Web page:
McNealy: Innovation Matters, But So Does ProfitabilityBy Tom Steinert-Threlkeld Print
The founder and chief executive of Sun Microsystems says that he will remain committed to a "controversial strategy" in the computing industry that says, good research and development can embody in hardware what other companies deliver with arBROOMFIELD, Colo.—Innovation matters, Scott McNealy says. The founder and still chief executive of Sun Microsystems says that he will remain committed to a "controversial strategy" in the computing industry that says, good research and development can embody in hardware what other companies deliver with armadas of high-priced consultants; and, will provide answers to "large scale computing problems" that other suppliers of hardware can't match. "In a world increasingly turning to standardized microprocessors and computers based on them," McNealy said, "We believe Intel doesn't have lock on all the good silicon ideas, so we're going to innovate there."
Sun, for instance, has been delivering processors that chew data in 64-bit chunks for almost eight years now. Intel is still attempting to gain acceptance of its Itanium processor, with similar chewing capacity, and Advanced Micro Devices is just beginning to introduce its Opteron alternative.
In its 2002 fiscal year, Sun spent $1.8 billion on research and development. That was 14.7% of its $12.5 billion in revenue for the year. By contrast, Dell Computer, which assembles machines based on Intel processors, spent $455 million on research and development. That was 1.2% of its $35.4 billion of revenue. The heavy spending on research helped push Sun into the red. The company recorded a net loss of $587 million. Dell produced a net profit of $2.1 billion. McNealy acknowledged that returning his company, whose stock closed the week at $3.92 a share, to consistent profitability is critical. He acknowledged Saturday that growing revenue and cutting costs are his top priorities.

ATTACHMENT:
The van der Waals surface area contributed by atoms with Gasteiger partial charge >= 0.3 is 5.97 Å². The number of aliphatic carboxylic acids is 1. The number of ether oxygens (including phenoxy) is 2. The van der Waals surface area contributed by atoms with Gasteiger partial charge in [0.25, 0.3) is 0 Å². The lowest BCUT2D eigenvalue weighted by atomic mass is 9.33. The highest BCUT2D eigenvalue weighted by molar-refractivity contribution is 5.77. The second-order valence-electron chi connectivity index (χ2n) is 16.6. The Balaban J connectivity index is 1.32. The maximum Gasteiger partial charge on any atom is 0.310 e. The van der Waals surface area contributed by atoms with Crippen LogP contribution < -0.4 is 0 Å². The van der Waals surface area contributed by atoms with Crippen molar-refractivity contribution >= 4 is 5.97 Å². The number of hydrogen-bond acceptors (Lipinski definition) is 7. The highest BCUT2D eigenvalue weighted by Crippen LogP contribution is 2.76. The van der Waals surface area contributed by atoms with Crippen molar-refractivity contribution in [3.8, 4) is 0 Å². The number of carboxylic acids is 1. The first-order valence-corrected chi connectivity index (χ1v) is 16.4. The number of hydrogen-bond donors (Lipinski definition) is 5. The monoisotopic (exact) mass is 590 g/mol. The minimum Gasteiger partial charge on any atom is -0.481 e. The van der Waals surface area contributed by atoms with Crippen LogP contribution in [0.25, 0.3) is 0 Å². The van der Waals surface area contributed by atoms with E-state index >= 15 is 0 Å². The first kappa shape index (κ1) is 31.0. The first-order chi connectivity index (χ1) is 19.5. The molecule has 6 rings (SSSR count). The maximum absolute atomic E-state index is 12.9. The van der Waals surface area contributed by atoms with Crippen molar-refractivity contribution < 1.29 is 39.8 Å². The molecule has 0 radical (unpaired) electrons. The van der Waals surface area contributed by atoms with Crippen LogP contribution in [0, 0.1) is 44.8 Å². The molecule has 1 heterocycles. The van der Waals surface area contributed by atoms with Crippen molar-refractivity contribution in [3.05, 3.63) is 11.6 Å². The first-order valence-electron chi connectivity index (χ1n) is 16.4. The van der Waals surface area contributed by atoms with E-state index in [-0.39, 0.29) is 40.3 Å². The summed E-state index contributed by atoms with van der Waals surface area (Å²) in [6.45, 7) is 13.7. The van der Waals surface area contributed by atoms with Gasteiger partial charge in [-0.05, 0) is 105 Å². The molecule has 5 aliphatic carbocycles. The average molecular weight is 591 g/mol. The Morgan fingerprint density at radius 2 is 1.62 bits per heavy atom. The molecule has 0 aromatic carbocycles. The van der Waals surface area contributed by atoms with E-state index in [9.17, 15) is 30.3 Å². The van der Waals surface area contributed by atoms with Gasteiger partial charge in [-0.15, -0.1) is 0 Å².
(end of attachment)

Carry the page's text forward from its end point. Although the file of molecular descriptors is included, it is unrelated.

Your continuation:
He said he expects to be able to save "hundreds of millions" of dollars in annual expenses, by encouraging Sun employees to work at home, driving down facilities costs; reducing the expense of maintaining and upgrading customers' systems, through remote diagnostics and "proactive" replacement of components; and, such moves as turning over training facilities and specific training tasks to Accenture, the large technology consulting firm.
McNealy's comments came in the town that is home to Sun's corporate services business. He said Sun is able to integrate hardware and software in its own facilities, crash-test it and deliver it ready to go. He discounts Dell's ability to match that.
"Michael Dell is Autozone," he said. "Michael just ships you car parts, he doesn't ship you a system."
When analyzing the purchase of a system from the Texas manufacturer, "you need to go down his price list and give it to a corporation and there's a staggering amount of work that you have to do. Put it in a rack, raise the floor, do the air conditioning, all rest of it, then bring in the storage, bring the network inside the firewalls, you've got to piece it all together," he said. "We build the whole thing in our customer-ready systems."
In the fourth quarter of its 2003 fiscal year, Sun said in late July that it earned $12 million. But for the full year, the company said it suffered a net loss of $2.4 billion on revenue of $11.4 billion. Nonetheless, the cash generated by its operations exceeded the cash it used, for the 35th consecutive quarter. The company ended the year with more than $5.7 billion in cash and marketable securities.
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